The last time you faced a big challenge like interviewing for a job or giving a presentation, did you try to get yourself stoked with a little pep talk?
Many of us try to psych ourselves up before a performance, and now academic research shows it works for that application. . .and more: Studies show “self-talk” can be effective at getting your brain to work better in general.
On top of that, the research shows that certain self-talk techniques are more effective than others. Keep reading for the scoop. . .
According to researcher Mark Seery at the University of Buffalo, when you give yourself a pep talk, you can get the most bang for your buck by incorporating what he calls a “distanced perspective.”
What he means is you should talk to yourself as if you were another person providing advice. That outside point of view, even though it’s “pretend,” can enhance your self-induced confidence and increase the positive vibes you give off.
And his research shows that your pumped-up confidence can start by addressing yourself as “you” – saying something like, “You can do very well” rather than “I can do very well.” You can also address yourself in the third person, using your own name – “John is going to ace this interview.”
“It’s a subtle difference in language, but previous work in other areas has shown this to make a difference,” says Dr. Seery.
Feel Better about Yourself
In his study, he assigned 133 people a short speech and, before giving the talk, he told them to think about their performance either in the first or third person.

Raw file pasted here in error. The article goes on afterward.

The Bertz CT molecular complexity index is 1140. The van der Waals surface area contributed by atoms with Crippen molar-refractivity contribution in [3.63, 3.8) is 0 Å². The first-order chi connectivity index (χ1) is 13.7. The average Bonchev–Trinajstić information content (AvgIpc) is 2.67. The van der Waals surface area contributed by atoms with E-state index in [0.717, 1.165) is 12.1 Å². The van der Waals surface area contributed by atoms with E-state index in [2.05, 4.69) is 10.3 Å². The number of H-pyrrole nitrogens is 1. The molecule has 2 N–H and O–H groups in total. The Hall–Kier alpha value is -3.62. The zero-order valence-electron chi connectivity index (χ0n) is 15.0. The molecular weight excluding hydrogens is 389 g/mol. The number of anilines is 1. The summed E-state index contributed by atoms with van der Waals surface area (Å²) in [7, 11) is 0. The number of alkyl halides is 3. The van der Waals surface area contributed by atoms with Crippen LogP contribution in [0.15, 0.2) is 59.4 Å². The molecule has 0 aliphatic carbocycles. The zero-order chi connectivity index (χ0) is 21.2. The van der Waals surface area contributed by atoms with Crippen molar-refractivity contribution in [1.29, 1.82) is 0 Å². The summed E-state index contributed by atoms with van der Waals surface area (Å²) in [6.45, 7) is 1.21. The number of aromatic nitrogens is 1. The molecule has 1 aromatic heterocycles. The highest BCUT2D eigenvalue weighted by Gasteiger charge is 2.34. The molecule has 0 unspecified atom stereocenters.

The researchers found that contemplating their speeches in the third person made people feel more comfortable, competent and less endangered by being in the spotlight – and their performance reflected that self-comfort.1
“Self-distancing may promote approaching (important tasks) with confidence and experiencing them with challenge rather than threat,” says Dr. Steery.
Other research shows that this type of self-distanced self-talk can also help improve your athletic performance. I suspect athletes do it a lot, and without being prompted by academic research.
But to prove the point, researchers at Bangor University in England tested how fast 16 cyclists could complete ten-kilometer time trials – pedaling as fast as they could to complete a 6.2 mile course. At one session, they gave themselves pep talks in the first person “I” while riding the course. At another session, they were instructed to call themselves “you.”
For 13 of the 16 bike riders, using the second person – addressing themselves with admonitions like “You can pedal harder! You can do this!” – improved their speed significantly. The researchers say this is evidence the pronouns matter when implementing self-talk to influence physical performance.”2
While You’re at It, Stand Up Straight
Want another tip for better brain performance and confidence?
Pay attention to your posture as you deliver your pep talk. Stand or sit up straight, don’t slump over.
According to a study at San Francisco State University, when your posture is sloppy and your shoulders sag, your brain performance and confidence sag, too.
In this investigation, the California researchers found that people could solve math problems more accurately if they sat up straight. Especially if they were nervous about their mathematical abilities.3
“For people who are anxious about math, posture makes a giant difference,” says researcher Erik Peper. “The slumped-over position shuts them down and their brains do not work as well. They cannot think as clearly.”
Truly amazing, the intangible things that can influence our brains.